• Degenfelder: We must do better
By Hannah Shields
Wyoming Tribune Eagle
Via- Wyoming News Exchange
CHEYENNE — Proficiency rates among Wyoming students increased in all content areas during the 2022-23 school year, according to results from the state’s standardized tests, but still remained slightly below pre-pandemic levels.
Wyoming Superintendent of Public Instruction Megan Degenfelder called for action during a news conference Thursday morning, where she said proficiency scores were 1-2% below the 2018-19 results.
“We must do better,” Degenfelder said. “While our state standards and assessment scores are set intentionally high, and we do assess all students, including those with IEPs or learning disabilities, proficiency below 50% in any content area or grade is not good enough.”
The state superintendent said several schools did “increase achievement above the pre-pandemic levels,”with nearly 38% doing so in English Language Arts, 44% doing so in math and about 48% doing so in science.
Overall,Wyoming schools saw a steady increase in school performance ratings, with 26% of schools increasing, 21% decreasing and just over half of schools remaining the same.
“While we celebrate the majority of schools improving or remaining constant in their overall performance, we must do better for those students in the 21% of schools that declined in performance and those that remained in the ‘not meeting expectations’ category,” Degenfelder said.
LCSD1 test results
According to the Wyoming Department of Education data, 21 of 37 schools in Laramie County School District 1 saw an increase in students scoring proficient or advanced in mathematics on Wyoming’s Test of Proficiency and Progress (WY-TOPP) in 2022-23. An additional 19 LCSD1 schools demonstrated growth in the percentage of students scoring proficient or above in English and Language Arts.
Test results district wise indicated a slight percentage-point increase in math and English for grades six and 10, but a slight decrease in both those subjects for grades five and seven.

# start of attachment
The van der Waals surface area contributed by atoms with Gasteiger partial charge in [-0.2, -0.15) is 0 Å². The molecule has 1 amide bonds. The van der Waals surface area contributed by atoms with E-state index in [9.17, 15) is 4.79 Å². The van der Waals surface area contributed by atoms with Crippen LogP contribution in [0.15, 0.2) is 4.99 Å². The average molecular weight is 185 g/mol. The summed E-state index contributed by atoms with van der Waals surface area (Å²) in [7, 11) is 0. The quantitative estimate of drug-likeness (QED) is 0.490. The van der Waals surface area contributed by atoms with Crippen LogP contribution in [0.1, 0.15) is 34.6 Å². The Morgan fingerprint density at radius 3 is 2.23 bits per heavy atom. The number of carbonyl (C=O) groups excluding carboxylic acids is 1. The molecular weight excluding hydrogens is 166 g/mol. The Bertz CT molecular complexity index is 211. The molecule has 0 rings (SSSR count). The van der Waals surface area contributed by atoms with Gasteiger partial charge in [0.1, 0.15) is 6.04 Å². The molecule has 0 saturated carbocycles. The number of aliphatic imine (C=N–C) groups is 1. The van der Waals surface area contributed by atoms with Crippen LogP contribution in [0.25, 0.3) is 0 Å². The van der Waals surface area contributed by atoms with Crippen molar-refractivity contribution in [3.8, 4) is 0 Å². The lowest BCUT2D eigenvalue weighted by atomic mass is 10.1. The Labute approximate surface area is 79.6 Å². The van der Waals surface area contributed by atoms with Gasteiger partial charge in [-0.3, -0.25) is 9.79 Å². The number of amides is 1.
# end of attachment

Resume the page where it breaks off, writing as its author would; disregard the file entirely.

“When you see your scores change year by year, I always exercise real caution in attributing why it turned out the way it did,” said Steve Newton, director of instruction and acting superintendent for LCSD1. “It’s a good start of a story; it’s a terrible end of a story.”
Newton said the test results tell school officials where to start looking, such as with different ways to teach math skills. For the current 2023-24 academic year, LCSD1 is piloting a new math program in select classrooms for students in kindergarten through eighth grade.
District leaders also are working to understand how to effectively teach literacy skills in a way that results in higher retention rates among students, he said.
“It’s going to have a really powerful effect,”Newton said. “The more you focus in on the skill level — with anything in life — the better you get.”
Other local results
The district’s two public charter schools, PODER Academy and PODER Academy Secondary School, were among the 12 institutions statewide that maintained a rating of “exceeding expectations” for a third year in a row. They were the only two schools with this distinction in Cheyenne, according to a news release from PODER Academy.
“We all know that teaching students during COVID19 was a challenging endeavor, and we are proud to say that our academic achievement did not decrease,”Marcos Martinez, CEO and founder of PODER, said in a statement.
Average ACT composite scores for high school students districtwide improved from 18.4 to 18.6, and additional increases were seen in English, from 16.8 to 17; reading, from 19 to 19.6; and science, from 18.9 to 19.3.
“Whenever you see an increase, that’s always a good start,”Newton said.“It is always a cause for celebration when our scores go up.”